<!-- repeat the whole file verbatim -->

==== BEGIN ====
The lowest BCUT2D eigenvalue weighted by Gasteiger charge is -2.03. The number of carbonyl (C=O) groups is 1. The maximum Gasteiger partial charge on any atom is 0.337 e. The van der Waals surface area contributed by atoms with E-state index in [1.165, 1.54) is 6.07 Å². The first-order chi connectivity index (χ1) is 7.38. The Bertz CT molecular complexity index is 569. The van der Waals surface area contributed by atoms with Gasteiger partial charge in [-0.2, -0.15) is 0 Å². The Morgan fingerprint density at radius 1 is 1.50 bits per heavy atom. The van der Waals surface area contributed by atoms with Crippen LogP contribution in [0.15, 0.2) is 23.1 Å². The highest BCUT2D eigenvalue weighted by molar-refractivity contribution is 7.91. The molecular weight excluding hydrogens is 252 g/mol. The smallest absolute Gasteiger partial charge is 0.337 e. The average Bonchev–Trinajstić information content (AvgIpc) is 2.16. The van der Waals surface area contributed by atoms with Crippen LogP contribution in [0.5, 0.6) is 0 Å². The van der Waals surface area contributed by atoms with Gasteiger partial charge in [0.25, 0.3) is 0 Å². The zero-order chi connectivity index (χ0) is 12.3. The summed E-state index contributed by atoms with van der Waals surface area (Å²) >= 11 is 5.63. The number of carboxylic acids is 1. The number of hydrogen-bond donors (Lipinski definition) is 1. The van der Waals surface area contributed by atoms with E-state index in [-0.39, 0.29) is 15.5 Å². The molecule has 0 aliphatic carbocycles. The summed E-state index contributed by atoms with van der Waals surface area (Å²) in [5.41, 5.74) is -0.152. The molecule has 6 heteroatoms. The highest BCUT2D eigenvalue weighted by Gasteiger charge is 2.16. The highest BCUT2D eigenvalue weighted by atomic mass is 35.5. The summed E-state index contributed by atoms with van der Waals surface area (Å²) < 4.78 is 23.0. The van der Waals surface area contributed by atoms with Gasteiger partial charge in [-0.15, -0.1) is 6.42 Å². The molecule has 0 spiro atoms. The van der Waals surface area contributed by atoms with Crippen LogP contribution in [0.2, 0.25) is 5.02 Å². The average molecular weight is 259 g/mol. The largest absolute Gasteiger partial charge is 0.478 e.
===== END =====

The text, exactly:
The lowest BCUT2D eigenvalue weighted by Gasteiger charge is -2.03. The number of carbonyl (C=O) groups is 1. The maximum Gasteiger partial charge on any atom is 0.337 e. The van der Waals surface area contributed by atoms with E-state index in [1.165, 1.54) is 6.07 Å². The first-order chi connectivity index (χ1) is 7.38. The Bertz CT molecular complexity index is 569. The van der Waals surface area contributed by atoms with Gasteiger partial charge in [-0.2, -0.15) is 0 Å². The Morgan fingerprint density at radius 1 is 1.50 bits per heavy atom. The van der Waals surface area contributed by atoms with Crippen LogP contribution in [0.15, 0.2) is 23.1 Å². The highest BCUT2D eigenvalue weighted by molar-refractivity contribution is 7.91. The molecular weight excluding hydrogens is 252 g/mol. The smallest absolute Gasteiger partial charge is 0.337 e. The average Bonchev–Trinajstić information content (AvgIpc) is 2.16. The van der Waals surface area contributed by atoms with Crippen LogP contribution in [0.5, 0.6) is 0 Å². The van der Waals surface area contributed by atoms with Gasteiger partial charge in [0.25, 0.3) is 0 Å². The zero-order chi connectivity index (χ0) is 12.3. The summed E-state index contributed by atoms with van der Waals surface area (Å²) >= 11 is 5.63. The number of carboxylic acids is 1. The number of hydrogen-bond donors (Lipinski definition) is 1. The van der Waals surface area contributed by atoms with E-state index in [-0.39, 0.29) is 15.5 Å². The molecule has 0 aliphatic carbocycles. The summed E-state index contributed by atoms with van der Waals surface area (Å²) in [5.41, 5.74) is -0.152. The molecule has 6 heteroatoms. The highest BCUT2D eigenvalue weighted by Gasteiger charge is 2.16. The highest BCUT2D eigenvalue weighted by atomic mass is 35.5. The summed E-state index contributed by atoms with van der Waals surface area (Å²) < 4.78 is 23.0. The van der Waals surface area contributed by atoms with Gasteiger partial charge in [-0.15, -0.1) is 6.42 Å². The molecule has 0 spiro atoms. The van der Waals surface area contributed by atoms with Crippen LogP contribution in [0.2, 0.25) is 5.02 Å². The average molecular weight is 259 g/mol. The largest absolute Gasteiger partial charge is 0.478 e.